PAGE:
In an amazing instance of collateral damage, the new bankruptcy law that took effect in October 2005, designed to enable banks to wrestle more money from overextending credit card users, hascaught hedge funds in its net.
The old law exempted many types of bank securities lending, such as repo agreements, to be included in a Chapter 11 bankruptcy, which allows the borrower to file a plan of reorganization and hopefully emerge as a surviving entity. The alternative is liquidation.As John Dizard in the Financial Times, this will hit troubled hedge funds and other leveraged borrowers hard.
This is a much more serious matter than most might realize. One of the scenarios that regulators are worried about is that we could face a new version of the LTCM meltdown spread across multiple large hedge funds, and that would be more difficult to manage than the earlier crisis, which was concentrated in a single player. Today, that possibility is even more worrisome because forced selling of assets that have not been trading, like illiquid CDOs, might force investment banks to remark their positions and more important, of collateral against which they are lending, potentially leading to margins calls and creating a vicious circle of forced sales producing more forced sales.
The new bankruptcy law greatly increases the likelihood of this ugly set of events coming to pass. Dizard warns us that the remarking of positions as a result of the painful last couple of months has not yet worked its way through the system.
From the Financial Times:
In the US, the 2005 revisions to the bankruptcy law made big changes in how debtors such as leveraged hedge funds and private equity funds are able to manage their way through a downturn in their fortunes. In many cases, they simply won’t be able to manage, full stop. The 2005 law was nominally drawn up by the Republican Congress, but was really written by the banks. Years of contributions and informational seminars for lawmakers in Hawaii paid off. The public controversy at the time of the law’s passage centered on the reduced protections for consumers, but applauding Republican hedge fund managers should have taken a closer look at what was going to happen to them.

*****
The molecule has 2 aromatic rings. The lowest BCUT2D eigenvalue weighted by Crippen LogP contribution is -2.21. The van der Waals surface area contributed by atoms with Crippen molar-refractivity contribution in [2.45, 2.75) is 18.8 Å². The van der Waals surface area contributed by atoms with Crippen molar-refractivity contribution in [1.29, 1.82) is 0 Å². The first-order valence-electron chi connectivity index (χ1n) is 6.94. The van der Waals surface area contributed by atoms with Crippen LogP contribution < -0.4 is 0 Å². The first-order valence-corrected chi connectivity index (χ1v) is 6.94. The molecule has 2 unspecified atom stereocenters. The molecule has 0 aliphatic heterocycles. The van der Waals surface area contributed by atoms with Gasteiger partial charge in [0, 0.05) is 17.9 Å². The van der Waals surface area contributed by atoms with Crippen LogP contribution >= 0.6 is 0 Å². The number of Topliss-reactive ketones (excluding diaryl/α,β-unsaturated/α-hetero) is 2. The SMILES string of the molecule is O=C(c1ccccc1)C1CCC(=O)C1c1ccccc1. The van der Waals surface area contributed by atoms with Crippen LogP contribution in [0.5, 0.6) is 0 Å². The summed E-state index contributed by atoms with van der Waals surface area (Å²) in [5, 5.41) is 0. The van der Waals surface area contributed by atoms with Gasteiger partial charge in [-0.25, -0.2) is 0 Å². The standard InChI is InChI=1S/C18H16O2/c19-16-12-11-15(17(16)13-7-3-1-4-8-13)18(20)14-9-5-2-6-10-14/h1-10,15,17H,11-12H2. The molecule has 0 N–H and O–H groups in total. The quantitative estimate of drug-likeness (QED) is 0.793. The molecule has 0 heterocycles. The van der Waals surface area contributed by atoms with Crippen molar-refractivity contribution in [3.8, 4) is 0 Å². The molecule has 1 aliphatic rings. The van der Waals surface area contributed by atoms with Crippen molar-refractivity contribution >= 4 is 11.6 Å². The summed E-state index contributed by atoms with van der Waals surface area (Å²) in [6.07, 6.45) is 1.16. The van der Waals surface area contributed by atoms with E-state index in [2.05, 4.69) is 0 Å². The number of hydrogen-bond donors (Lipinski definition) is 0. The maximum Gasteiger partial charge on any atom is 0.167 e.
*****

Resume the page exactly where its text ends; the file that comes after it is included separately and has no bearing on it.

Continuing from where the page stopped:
Sean Mathis of Miller Mathis & Co, a New York firm specialising in corporate reorganisations and bankruptcies, says: “They have created so many exceptions to the protections [debtors had] under bankruptcy law. If you have a repo agreement, or any kind of counterparty agreement with a bank, those are exempt from the stays under the bankruptcy law.”
So for many hedge funds, or in many cases, private equity funds, there will be no bankruptcies leading to reorganisation. These will, effectively, be replaced by liquidations. Fund managers and investors will see assets seized by the banks and prime brokers on the other side of the counterparty agreements. They can file for Chapter 11 if they want to, but the only assets they’ll be protecting are the pencil sharpeners and the expensive net leases.
Don’t think that your assets are safe from offsets or seizure because they’re still above water, according to your calculations. It’s the bank or prime broker’s valuations that count. Read those counterparty agreements again. You will see that you will lose the argument. This is a serious problem in market sectors that depended on mark-to-model, or marking to a market in which liquidity has disappeared.
“In some cases,” says Julia Whitehead, a workout adviser at Miller Mathis, “the default notice from the bank will have two lines in it. Their view is that they have nothing to explain.”
You may wonder why you haven’t heard much about this yet. The answer is that in many cases the marks in the credit investing world have not been taken yet for the messy third quarter. Also, the leveraged investors have the benefit of bureaucratic inertia at their brokers and banks. Not forever.
Some funds may think they can protect themselves, and preserve some asset values, by filing for protection in their offshore domiciles, such as the Caymans. And, indeed, there are provisions in US bankruptcy law, under Chapter 15, for the courts to recognise the protections offered creditors by foreign courts. But the creditors, ie, the banks and prime brokers, can get around even that palm frond of protection by arguing that the Centre of Main Interest, or Comi, is back in the US. Then the lenders are back in command.
If you’re a populist, say a civil servant, savouring a moment of Schadenfreude over the coming downfall of the hedgies, consider this: your pension fund has probably invested with them. If the funds can’t come up with the money to pay for your retirement, tax increases will be needed. Will all of those go through? Or will you just get the pencil sharpeners and net leases?
The banks and brokers will be hurt by the credit crisis. But they might also pick up a lot of undervalued assets, at investors’ expense.